Getting out of Chennai, the city where I grew up, takes over an hour on my Enfield. Heat beats on my helmet and dodging traffic, screening noise, inhaling exhaust fumes forces my senses to overload levels. Finally, I feel I have made good on my escape and find myself on a relatively open stretch of highway from which I take the first exit.
I have arrived someplace new. I pass green paddies where lines of women, petticoats tucked up to the waist and bare legs sunk into brown water, bend to tender rice plants; I slow behind a rocking bullock cart, straw eclipsing the driver except for the calloused flat feet I glimpse between unbalanced wheels. I almost miss the unmarked carved stone bathing tank designed for a princess long forgotten. There are crooked lines of palms and in the spaces in between, keath-roofed shacks with mud yards swept bare except for children in afternoon-dingy uniforms chasing cycle tires with a stick.
My first borrowed Holga camera knocked something loose in me; now I have my own and it is helping me to wrap my past and my present into a future. This is a series on my home state of Tamil Nadu, India. It has come together over time from the end of 2016. It represents the every-day influences, dilemmas, contrasts, dramas and dreams out of which my identity must have evolved. As a kid I was told who I would have to be or what I would have to do; my choices for being who I wanted to be were repressed thus these images are reflections of my fragmented memories. The distant ring of a temple bell hints something is there. The day stretches ahead, and the grass track leads me on towards forgotten memories. I explore as a foreigner in my own land. It is up to me to decide who I can be and where I will go from here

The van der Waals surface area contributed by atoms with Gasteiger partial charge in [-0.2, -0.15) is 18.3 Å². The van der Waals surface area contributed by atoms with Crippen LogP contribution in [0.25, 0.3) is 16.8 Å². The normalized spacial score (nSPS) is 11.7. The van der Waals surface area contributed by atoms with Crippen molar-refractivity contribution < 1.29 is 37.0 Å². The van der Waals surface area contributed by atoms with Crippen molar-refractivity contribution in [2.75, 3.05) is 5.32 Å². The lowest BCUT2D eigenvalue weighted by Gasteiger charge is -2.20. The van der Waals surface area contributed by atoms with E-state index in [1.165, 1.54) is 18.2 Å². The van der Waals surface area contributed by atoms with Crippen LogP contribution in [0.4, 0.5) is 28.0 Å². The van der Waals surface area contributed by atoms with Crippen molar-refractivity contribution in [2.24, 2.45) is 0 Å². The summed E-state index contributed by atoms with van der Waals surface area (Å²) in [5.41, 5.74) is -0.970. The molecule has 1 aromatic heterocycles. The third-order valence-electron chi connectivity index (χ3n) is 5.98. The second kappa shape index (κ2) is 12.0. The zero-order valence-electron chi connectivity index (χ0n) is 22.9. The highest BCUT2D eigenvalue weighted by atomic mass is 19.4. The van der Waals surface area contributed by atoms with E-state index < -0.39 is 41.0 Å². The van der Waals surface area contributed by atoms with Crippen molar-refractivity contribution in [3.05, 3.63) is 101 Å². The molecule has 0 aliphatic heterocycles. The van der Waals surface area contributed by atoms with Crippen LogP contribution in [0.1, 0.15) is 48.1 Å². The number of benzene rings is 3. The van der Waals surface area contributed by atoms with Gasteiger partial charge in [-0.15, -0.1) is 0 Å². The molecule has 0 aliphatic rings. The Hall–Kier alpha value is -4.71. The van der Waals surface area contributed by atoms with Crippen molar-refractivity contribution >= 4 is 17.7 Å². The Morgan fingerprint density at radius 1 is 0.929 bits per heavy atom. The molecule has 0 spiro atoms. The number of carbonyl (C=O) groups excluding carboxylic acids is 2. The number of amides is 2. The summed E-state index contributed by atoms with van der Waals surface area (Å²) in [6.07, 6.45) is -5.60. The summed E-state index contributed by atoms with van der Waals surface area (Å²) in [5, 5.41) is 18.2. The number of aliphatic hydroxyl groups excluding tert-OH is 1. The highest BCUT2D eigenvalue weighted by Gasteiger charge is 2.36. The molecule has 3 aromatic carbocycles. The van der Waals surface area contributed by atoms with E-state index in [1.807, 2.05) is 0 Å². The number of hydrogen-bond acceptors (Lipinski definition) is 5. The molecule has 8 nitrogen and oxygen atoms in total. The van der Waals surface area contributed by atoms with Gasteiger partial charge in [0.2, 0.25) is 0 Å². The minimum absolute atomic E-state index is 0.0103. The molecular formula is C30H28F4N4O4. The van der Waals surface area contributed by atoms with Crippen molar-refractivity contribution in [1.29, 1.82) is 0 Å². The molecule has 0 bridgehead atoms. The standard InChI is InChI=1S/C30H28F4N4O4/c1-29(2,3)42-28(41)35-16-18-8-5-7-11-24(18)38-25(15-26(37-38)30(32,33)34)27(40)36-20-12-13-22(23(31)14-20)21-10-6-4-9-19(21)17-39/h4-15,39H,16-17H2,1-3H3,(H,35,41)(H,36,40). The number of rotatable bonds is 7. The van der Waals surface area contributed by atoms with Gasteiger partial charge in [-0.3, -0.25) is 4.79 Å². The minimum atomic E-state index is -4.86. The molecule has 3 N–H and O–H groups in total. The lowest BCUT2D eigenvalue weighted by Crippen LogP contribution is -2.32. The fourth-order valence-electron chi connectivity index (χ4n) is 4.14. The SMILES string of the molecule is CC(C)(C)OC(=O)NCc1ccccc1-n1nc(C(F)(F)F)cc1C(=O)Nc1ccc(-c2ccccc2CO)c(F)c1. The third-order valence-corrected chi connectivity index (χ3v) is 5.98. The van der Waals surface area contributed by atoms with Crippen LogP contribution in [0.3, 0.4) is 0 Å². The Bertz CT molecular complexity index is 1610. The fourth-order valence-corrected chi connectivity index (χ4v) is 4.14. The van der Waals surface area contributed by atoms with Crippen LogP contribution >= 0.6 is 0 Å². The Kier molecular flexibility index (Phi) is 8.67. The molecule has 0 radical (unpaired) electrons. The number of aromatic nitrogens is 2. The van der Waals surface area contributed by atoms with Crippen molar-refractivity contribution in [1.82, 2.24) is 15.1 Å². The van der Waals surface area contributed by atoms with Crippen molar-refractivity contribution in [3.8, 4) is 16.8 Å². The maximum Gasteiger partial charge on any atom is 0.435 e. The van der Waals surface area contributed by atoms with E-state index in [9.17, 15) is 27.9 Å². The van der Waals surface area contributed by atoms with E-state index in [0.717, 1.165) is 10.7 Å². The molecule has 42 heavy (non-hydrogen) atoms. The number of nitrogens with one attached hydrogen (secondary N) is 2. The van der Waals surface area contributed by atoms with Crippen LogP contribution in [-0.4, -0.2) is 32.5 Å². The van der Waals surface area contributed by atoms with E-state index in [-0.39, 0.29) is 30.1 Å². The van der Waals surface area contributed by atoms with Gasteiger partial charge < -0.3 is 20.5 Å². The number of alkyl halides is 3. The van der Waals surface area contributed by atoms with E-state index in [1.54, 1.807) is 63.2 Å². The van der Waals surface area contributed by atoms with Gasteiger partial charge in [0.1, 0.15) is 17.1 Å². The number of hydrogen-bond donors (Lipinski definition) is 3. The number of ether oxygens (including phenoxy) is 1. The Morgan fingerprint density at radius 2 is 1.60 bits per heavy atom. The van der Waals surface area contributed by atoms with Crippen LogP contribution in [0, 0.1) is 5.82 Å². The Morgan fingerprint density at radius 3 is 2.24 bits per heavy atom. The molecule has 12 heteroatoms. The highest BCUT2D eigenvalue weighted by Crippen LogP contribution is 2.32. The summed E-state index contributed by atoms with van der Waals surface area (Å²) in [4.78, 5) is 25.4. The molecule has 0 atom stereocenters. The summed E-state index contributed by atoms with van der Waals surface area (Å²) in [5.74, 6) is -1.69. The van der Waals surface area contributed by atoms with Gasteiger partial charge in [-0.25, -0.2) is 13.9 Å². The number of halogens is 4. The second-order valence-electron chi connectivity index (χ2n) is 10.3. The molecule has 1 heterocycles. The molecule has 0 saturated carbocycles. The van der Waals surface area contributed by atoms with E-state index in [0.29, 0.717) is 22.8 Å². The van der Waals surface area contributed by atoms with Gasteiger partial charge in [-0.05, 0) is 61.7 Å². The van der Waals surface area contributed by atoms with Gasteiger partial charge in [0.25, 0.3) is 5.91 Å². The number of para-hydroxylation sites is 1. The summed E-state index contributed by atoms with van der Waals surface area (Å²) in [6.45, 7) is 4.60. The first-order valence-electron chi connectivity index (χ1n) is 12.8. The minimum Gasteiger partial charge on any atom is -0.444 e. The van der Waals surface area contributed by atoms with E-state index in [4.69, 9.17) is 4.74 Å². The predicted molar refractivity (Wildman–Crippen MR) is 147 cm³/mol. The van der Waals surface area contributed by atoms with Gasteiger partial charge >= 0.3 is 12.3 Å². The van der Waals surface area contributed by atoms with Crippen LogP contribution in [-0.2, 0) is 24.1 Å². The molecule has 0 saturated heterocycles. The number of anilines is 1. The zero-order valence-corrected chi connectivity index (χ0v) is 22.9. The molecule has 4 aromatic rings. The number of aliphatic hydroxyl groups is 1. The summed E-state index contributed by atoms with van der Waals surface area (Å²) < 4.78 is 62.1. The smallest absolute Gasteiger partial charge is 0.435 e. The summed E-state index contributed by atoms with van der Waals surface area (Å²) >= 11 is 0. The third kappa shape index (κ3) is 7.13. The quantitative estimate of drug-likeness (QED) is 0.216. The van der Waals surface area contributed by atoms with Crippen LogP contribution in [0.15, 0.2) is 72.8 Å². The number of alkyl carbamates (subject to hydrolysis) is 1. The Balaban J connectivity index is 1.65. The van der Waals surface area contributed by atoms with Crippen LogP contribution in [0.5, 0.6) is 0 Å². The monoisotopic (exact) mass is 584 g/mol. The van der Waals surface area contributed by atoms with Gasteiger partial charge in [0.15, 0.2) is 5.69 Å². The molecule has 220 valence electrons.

Ārun (b. 1990, India) focuses on the contemporary forces of development on Indian identity, traditional culture and natural environments. Shooting in his preferred black and white medium format, he investigates his subjects with an eye for lines of geometry and contrasts of light and shadow, influenced by his appreciation for the work of Lu Nan and Gordon Parks. His personal stories demonstrate his intense study of a subject often offset by surprising observations unexpected by the viewer.Ārun is a self-taught, freelance photographer with a particular interest in archival photographic processes. He has been mentored by French photographer, Yannick Cormier.